krus96exit | R Documentation |

Runs a simulation of the `krus96`

AP using the
`slpEXIT`

model implementation and
`krus96train`

as the input representation.

```
krus96exit (params = c(2.87, 2.48, 4.42, 4.42, .222, 1.13, .401))
```

`params` |
A vector containing values for c, P, phi, l_gain,
l_weight, l_ex, and sigma_bias (i.e. the sigma for the bias unit), in
that order. See |

A simulation using `slpEXIT`

and
`krus96train`

. The stored exemplars are the four stimuli
present during the training phase, using the same representation as in
`krus96train`

.

Other parameters of slpEXIT are set as follows: `iterations`

=
10, sigma for the non-bias units = 1. These values are conventions of
modeling with EXIT, and should not be considered as free
parameters. They are set within the `krus96exit`

function,
and hence can't be changed without re-writing the function.

This simulation is discussed in Spicer et al. (n.d.). It produces the same response probabilities (within rounding error) as the simulation reported in Kruschke (2001), with the same parameters.

56 simulated participants are used in this simulation, the same number as used by Kruschke (2001). Kruschke reports using the same trial randomizations as used for his 56 real participants. These randomizations were not published, so it we couldn't reproduce that part of his simulation. It turns out that the choice of set of 56 randomizations matters, it affects some of the predicted response probabilities. We chose a random seed that reproduced Kruschke's response probabilities to within rounding error. As luck would have it, Kruschke's reported response probabilities (and hence this simulation) are the same (within rounding error) as the results of large sample (N = 500) simulations we have run.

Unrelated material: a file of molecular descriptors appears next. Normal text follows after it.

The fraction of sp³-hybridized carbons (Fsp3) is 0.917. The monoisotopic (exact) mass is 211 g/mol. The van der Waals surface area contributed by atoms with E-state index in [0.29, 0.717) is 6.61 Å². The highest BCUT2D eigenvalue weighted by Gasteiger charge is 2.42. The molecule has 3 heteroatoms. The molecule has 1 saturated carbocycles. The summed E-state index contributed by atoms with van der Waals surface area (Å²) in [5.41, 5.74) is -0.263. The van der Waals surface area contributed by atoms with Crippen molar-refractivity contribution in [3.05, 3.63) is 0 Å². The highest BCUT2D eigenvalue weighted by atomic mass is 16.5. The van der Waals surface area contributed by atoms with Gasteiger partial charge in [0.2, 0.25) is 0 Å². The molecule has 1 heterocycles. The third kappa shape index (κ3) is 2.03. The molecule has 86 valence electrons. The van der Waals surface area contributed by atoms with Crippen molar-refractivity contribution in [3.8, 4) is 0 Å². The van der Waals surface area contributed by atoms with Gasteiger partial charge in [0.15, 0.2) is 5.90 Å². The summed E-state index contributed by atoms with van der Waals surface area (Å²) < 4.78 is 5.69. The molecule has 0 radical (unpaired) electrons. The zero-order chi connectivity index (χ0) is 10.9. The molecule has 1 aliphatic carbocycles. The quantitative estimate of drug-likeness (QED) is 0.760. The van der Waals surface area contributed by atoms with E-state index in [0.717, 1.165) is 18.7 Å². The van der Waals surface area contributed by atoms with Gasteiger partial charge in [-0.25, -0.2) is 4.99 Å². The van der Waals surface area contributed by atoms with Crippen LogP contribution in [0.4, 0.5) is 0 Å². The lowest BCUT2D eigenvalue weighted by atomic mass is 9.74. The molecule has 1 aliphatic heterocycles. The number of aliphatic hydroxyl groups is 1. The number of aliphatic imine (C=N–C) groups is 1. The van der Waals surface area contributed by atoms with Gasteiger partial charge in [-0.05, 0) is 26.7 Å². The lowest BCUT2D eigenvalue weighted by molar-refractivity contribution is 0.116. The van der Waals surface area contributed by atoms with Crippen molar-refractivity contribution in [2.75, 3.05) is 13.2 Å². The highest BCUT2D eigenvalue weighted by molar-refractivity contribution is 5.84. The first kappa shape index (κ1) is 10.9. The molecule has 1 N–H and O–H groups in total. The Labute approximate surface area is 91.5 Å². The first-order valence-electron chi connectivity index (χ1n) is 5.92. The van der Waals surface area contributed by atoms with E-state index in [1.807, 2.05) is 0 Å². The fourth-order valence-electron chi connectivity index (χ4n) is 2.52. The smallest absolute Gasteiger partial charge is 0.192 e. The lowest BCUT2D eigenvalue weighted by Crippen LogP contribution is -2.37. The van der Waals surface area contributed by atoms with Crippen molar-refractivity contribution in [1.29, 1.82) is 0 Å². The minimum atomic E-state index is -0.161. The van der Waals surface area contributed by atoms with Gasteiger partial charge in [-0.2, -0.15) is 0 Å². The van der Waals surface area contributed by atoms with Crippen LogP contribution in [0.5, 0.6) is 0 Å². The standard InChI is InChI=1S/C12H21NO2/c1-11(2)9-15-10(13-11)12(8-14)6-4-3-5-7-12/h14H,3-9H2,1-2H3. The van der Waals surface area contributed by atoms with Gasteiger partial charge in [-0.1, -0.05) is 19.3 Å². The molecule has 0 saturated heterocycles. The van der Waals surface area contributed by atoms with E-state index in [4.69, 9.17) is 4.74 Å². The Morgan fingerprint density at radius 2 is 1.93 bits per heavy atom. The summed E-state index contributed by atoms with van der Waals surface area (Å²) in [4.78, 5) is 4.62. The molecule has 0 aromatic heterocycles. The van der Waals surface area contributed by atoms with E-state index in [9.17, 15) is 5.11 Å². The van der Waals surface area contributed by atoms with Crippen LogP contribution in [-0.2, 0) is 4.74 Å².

A matrix of predicted response probabilities, in the same order and
format as the observed data contained in `krus96`

.

RenĂ© Schlegelmilch, Andy Wills

Kruschke, J. K. (2001). The inverse base rate effect is not explained
by eliminative inference. *Journal of Experimental Psychology:
Learning, Memory & Cognition, 27*, 1385-1400.

Spicer, S.G., Schlegelmilch, R., Jones, P.M., Inkster, A.B., Edmunds,
C.E.R. & Wills, A.J. (n.d.). Progress in learning theory through
distributed collaboration: Concepts, tools, and
examples. *Manuscript in preparation*.

`krus96`

, `krus96train`

, `slpEXIT`

Embedding an R snippet on your website

Add the following code to your website.

For more information on customizing the embed code, read Embedding Snippets.